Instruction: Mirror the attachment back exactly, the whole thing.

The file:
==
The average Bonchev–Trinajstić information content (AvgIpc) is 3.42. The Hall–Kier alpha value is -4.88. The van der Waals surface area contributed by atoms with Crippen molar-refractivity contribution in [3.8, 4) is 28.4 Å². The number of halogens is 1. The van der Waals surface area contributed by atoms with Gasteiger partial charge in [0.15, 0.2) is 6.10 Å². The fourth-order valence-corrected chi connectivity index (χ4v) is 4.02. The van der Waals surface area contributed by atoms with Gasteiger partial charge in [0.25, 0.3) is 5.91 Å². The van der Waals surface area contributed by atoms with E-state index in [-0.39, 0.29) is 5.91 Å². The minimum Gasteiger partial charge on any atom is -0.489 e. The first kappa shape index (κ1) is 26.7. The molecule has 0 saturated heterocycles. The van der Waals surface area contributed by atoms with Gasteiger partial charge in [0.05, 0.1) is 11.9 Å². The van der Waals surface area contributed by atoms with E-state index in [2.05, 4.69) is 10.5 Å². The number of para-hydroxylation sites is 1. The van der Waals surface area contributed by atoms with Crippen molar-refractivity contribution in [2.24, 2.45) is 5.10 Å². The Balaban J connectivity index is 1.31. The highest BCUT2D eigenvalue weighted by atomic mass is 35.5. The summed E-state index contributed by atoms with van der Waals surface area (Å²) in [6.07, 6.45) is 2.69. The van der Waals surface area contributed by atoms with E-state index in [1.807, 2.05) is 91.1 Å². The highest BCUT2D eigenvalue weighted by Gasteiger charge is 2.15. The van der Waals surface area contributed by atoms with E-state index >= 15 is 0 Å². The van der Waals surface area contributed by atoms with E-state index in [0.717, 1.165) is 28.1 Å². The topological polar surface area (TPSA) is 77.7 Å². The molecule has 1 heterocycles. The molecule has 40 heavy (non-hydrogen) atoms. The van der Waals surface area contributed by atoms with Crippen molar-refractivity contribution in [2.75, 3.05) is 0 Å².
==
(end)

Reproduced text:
The average Bonchev–Trinajstić information content (AvgIpc) is 3.42. The Hall–Kier alpha value is -4.88. The van der Waals surface area contributed by atoms with Crippen molar-refractivity contribution in [3.8, 4) is 28.4 Å². The number of halogens is 1. The van der Waals surface area contributed by atoms with Gasteiger partial charge in [0.15, 0.2) is 6.10 Å². The fourth-order valence-corrected chi connectivity index (χ4v) is 4.02. The van der Waals surface area contributed by atoms with Gasteiger partial charge in [0.25, 0.3) is 5.91 Å². The van der Waals surface area contributed by atoms with E-state index in [-0.39, 0.29) is 5.91 Å². The minimum Gasteiger partial charge on any atom is -0.489 e. The first kappa shape index (κ1) is 26.7. The molecule has 0 saturated heterocycles. The van der Waals surface area contributed by atoms with Gasteiger partial charge in [0.05, 0.1) is 11.9 Å². The van der Waals surface area contributed by atoms with E-state index in [2.05, 4.69) is 10.5 Å². The number of para-hydroxylation sites is 1. The van der Waals surface area contributed by atoms with Crippen molar-refractivity contribution in [2.24, 2.45) is 5.10 Å². The Balaban J connectivity index is 1.31. The highest BCUT2D eigenvalue weighted by atomic mass is 35.5. The summed E-state index contributed by atoms with van der Waals surface area (Å²) in [6.07, 6.45) is 2.69. The van der Waals surface area contributed by atoms with E-state index in [1.807, 2.05) is 91.1 Å². The highest BCUT2D eigenvalue weighted by Gasteiger charge is 2.15. The van der Waals surface area contributed by atoms with E-state index >= 15 is 0 Å². The van der Waals surface area contributed by atoms with E-state index in [0.717, 1.165) is 28.1 Å². The topological polar surface area (TPSA) is 77.7 Å². The molecule has 1 heterocycles. The molecule has 40 heavy (non-hydrogen) atoms. The van der Waals surface area contributed by atoms with Crippen molar-refractivity contribution in [2.75, 3.05) is 0 Å².